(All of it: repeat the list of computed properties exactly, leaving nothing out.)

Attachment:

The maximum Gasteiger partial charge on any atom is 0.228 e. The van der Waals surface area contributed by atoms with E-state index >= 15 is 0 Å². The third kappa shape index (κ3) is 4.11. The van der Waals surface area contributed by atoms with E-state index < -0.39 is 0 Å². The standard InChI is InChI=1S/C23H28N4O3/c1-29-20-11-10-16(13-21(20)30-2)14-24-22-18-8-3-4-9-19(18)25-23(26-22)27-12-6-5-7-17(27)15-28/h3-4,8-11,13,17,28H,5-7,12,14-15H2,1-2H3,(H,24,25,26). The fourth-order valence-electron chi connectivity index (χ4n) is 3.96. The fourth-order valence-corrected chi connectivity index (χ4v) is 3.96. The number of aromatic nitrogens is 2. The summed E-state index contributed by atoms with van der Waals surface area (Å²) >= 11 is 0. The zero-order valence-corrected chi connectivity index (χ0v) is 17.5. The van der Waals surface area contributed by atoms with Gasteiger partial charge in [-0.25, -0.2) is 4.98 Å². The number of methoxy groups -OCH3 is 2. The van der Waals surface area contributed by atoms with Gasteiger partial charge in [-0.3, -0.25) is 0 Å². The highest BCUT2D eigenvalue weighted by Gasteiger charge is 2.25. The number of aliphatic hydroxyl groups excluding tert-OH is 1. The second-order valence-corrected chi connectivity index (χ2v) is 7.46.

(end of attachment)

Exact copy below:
The maximum Gasteiger partial charge on any atom is 0.228 e. The van der Waals surface area contributed by atoms with E-state index >= 15 is 0 Å². The third kappa shape index (κ3) is 4.11. The van der Waals surface area contributed by atoms with E-state index < -0.39 is 0 Å². The standard InChI is InChI=1S/C23H28N4O3/c1-29-20-11-10-16(13-21(20)30-2)14-24-22-18-8-3-4-9-19(18)25-23(26-22)27-12-6-5-7-17(27)15-28/h3-4,8-11,13,17,28H,5-7,12,14-15H2,1-2H3,(H,24,25,26). The fourth-order valence-electron chi connectivity index (χ4n) is 3.96. The fourth-order valence-corrected chi connectivity index (χ4v) is 3.96. The number of aromatic nitrogens is 2. The summed E-state index contributed by atoms with van der Waals surface area (Å²) >= 11 is 0. The zero-order valence-corrected chi connectivity index (χ0v) is 17.5. The van der Waals surface area contributed by atoms with Gasteiger partial charge in [-0.25, -0.2) is 4.98 Å². The number of methoxy groups -OCH3 is 2. The van der Waals surface area contributed by atoms with Gasteiger partial charge in [-0.3, -0.25) is 0 Å². The highest BCUT2D eigenvalue weighted by Gasteiger charge is 2.25. The number of aliphatic hydroxyl groups excluding tert-OH is 1. The second-order valence-corrected chi connectivity index (χ2v) is 7.46.